Wairoa, Napier and Hastings are ranked above the national average for meth use per person, according to data from wastewater testing.
The NZ Herald obtained two years of wastewater test results that police have used to monitor consumption of illegal drugs around the country since late 2018.
Between 2018 and 2020, the figures indicated the highest levels of meth use per person were in Kaitaia, Opotiki, Wairoa, Kawerau, Tokoroa and Huntly. Their residents consumed more than twice the national average of 4.11 grams per 1000 people a week.
Wairoa ranked third, with the test results showing an average of 10.45g per 1000 people a week.
It's not a statistic to be proud of, Wairoa District Council mayor Craig Little says.
"We know we have a problem. We need the Government to step up and stop the cycle by cutting the supply chain, because the drugs are coming from outside."
Little said part of the attraction of meth was that it was a "good money maker".
"It's getting pushed onto kids with promises of motorbikes and money if they sell," he said.
He said organisations like Enabled Wairoa were steps the community was taking to reduce the impact of meth on the community.
"School leavers, older people, everyone is taking it. It's a big problem and we are trying to do what we can locally."
Enabled Wairoa is a community based, social services provider which delivers programmes like "Whānau Against Meth" which was derived from Nannies Against P and their whānau, with the intention of having their stories heard and using their experiences to reject P.
"Council isn't the police, and the police can only work with the intel they have been provided," Little said.
"We have gangs and others pushing meth in Wairoa and we have people protecting them and not reporting them to police."
Hastings ranked 21st, with numbers sitting at 4.94g per 1000 people per week.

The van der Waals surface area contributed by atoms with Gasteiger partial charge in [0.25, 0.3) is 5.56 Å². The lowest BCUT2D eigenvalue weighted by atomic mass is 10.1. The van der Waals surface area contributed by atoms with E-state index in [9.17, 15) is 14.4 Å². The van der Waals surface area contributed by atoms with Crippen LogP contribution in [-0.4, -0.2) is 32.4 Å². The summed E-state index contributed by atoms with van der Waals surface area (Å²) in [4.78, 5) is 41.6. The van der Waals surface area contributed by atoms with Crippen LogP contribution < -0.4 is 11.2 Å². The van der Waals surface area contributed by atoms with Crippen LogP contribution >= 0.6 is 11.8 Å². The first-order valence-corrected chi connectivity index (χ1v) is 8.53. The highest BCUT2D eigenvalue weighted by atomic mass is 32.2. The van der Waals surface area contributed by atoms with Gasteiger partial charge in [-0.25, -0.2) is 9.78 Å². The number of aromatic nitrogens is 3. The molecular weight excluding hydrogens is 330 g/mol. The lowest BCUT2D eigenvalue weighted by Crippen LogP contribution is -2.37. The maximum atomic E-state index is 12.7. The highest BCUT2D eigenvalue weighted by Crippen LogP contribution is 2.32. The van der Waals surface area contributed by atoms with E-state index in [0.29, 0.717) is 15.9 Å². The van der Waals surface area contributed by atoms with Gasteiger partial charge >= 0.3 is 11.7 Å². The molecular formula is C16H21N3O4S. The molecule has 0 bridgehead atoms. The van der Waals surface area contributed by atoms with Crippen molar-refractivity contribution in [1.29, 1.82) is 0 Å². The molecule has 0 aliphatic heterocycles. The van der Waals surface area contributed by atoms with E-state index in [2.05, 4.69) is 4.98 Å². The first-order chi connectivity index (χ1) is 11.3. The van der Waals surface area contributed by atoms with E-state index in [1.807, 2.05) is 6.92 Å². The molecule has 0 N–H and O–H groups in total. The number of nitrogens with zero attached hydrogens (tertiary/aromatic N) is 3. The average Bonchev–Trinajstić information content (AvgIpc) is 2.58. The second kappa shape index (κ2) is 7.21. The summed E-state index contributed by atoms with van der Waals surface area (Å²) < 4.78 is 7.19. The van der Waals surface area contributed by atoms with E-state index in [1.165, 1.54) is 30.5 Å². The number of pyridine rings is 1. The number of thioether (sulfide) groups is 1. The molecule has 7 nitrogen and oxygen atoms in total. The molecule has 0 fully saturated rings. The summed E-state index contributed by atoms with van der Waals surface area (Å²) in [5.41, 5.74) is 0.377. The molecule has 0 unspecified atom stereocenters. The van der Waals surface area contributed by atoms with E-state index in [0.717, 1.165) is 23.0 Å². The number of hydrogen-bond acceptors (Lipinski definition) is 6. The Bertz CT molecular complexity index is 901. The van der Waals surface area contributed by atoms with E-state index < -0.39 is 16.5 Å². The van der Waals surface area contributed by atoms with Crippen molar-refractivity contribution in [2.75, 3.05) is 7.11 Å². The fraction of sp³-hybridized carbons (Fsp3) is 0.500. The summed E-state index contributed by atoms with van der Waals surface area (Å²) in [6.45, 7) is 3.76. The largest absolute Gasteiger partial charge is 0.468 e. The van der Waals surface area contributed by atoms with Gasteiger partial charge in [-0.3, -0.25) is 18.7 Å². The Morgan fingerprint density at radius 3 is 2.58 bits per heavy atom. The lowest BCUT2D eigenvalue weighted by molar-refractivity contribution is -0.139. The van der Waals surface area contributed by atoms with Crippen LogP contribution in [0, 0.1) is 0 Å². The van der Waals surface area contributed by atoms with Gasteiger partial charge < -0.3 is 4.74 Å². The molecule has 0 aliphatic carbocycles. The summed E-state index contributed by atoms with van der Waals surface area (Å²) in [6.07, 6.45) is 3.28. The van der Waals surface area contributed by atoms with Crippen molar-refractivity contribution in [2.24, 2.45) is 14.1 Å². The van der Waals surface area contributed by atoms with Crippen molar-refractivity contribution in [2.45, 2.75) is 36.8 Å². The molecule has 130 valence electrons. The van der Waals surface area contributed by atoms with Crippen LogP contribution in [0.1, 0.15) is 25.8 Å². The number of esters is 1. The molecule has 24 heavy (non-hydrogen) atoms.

Hastings District Council mayor Sandra Hazlehurst said it was "devastating" to hear about the high use of methamphetamine in the community.
"P is a destructive drug which is easy to access and can destroy not only the lives of those who use it but their families and loved ones too," she said.
"The reality is that drug use has become a crutch for too many people who are struggling with their mental health and who have limited access to support or resources."
Hazlehurst said the council's eight Youth Connectors were successfully working with the Government and iwi partners to connect youth people into career pathways to give them a sense of hope and access to opportunities for them and their families.
"The Government has allocated $1.9 billion for mental health," she said.
"I would like to see a community drug rehabilitation centre built in Hastings."
She said it was heartening to see Hawke's Bay police working to limit the supply of P and other drugs as demonstrated through Operation Dusk- an 18-month investigation targeting senior members of the Mongrel Mob across Hawke's Bay and resulting in seizure of $2 million worth of assets and six arrests.
Napier ranked 12th with 6.31g per 1000 people a week. Mayor Kirsten Wise said it was a subject best commented on by police.
The wastewater testing is part of a new police strategy implemented in 2019 which aims to reduce demand for drugs at the same time as investigating the criminal networks that supply them.